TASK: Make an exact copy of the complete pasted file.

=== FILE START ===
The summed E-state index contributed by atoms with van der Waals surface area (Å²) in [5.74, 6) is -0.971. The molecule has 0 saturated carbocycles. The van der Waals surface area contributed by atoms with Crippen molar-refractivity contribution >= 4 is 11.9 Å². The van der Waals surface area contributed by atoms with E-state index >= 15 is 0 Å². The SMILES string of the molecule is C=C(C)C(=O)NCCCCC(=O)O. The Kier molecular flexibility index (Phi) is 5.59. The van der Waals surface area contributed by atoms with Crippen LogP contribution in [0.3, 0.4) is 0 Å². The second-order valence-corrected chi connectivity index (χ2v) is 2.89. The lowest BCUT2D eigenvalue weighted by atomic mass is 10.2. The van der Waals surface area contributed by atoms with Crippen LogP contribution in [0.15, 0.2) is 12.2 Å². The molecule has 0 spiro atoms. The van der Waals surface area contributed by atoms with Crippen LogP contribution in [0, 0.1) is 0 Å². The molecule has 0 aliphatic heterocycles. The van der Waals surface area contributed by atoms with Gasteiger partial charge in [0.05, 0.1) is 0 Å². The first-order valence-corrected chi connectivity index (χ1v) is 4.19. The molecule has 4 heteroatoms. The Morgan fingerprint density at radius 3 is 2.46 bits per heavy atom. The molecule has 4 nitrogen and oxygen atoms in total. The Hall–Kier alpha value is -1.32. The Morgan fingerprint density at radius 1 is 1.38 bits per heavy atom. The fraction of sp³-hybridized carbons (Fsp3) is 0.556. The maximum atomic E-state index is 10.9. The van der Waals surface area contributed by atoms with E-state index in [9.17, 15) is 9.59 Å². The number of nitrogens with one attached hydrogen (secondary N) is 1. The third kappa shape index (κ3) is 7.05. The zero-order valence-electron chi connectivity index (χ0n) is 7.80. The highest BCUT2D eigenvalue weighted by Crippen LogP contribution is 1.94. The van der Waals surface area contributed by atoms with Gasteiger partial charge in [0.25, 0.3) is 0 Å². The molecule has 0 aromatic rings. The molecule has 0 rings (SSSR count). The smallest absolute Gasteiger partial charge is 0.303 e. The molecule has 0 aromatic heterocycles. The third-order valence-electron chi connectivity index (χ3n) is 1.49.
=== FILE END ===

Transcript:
The summed E-state index contributed by atoms with van der Waals surface area (Å²) in [5.74, 6) is -0.971. The molecule has 0 saturated carbocycles. The van der Waals surface area contributed by atoms with Crippen molar-refractivity contribution >= 4 is 11.9 Å². The van der Waals surface area contributed by atoms with E-state index >= 15 is 0 Å². The SMILES string of the molecule is C=C(C)C(=O)NCCCCC(=O)O. The Kier molecular flexibility index (Phi) is 5.59. The van der Waals surface area contributed by atoms with Crippen LogP contribution in [0.3, 0.4) is 0 Å². The second-order valence-corrected chi connectivity index (χ2v) is 2.89. The lowest BCUT2D eigenvalue weighted by atomic mass is 10.2. The van der Waals surface area contributed by atoms with Crippen LogP contribution in [0.15, 0.2) is 12.2 Å². The molecule has 0 spiro atoms. The van der Waals surface area contributed by atoms with Crippen LogP contribution in [0, 0.1) is 0 Å². The molecule has 0 aliphatic heterocycles. The van der Waals surface area contributed by atoms with Gasteiger partial charge in [0.05, 0.1) is 0 Å². The first-order valence-corrected chi connectivity index (χ1v) is 4.19. The molecule has 4 heteroatoms. The Morgan fingerprint density at radius 3 is 2.46 bits per heavy atom. The molecule has 4 nitrogen and oxygen atoms in total. The Hall–Kier alpha value is -1.32. The Morgan fingerprint density at radius 1 is 1.38 bits per heavy atom. The fraction of sp³-hybridized carbons (Fsp3) is 0.556. The maximum atomic E-state index is 10.9. The van der Waals surface area contributed by atoms with E-state index in [9.17, 15) is 9.59 Å². The number of nitrogens with one attached hydrogen (secondary N) is 1. The third kappa shape index (κ3) is 7.05. The zero-order valence-electron chi connectivity index (χ0n) is 7.80. The highest BCUT2D eigenvalue weighted by Crippen LogP contribution is 1.94. The van der Waals surface area contributed by atoms with Gasteiger partial charge in [0.25, 0.3) is 0 Å². The molecule has 0 aromatic rings. The molecule has 0 rings (SSSR count). The smallest absolute Gasteiger partial charge is 0.303 e. The molecule has 0 aromatic heterocycles. The third-order valence-electron chi connectivity index (χ3n) is 1.49.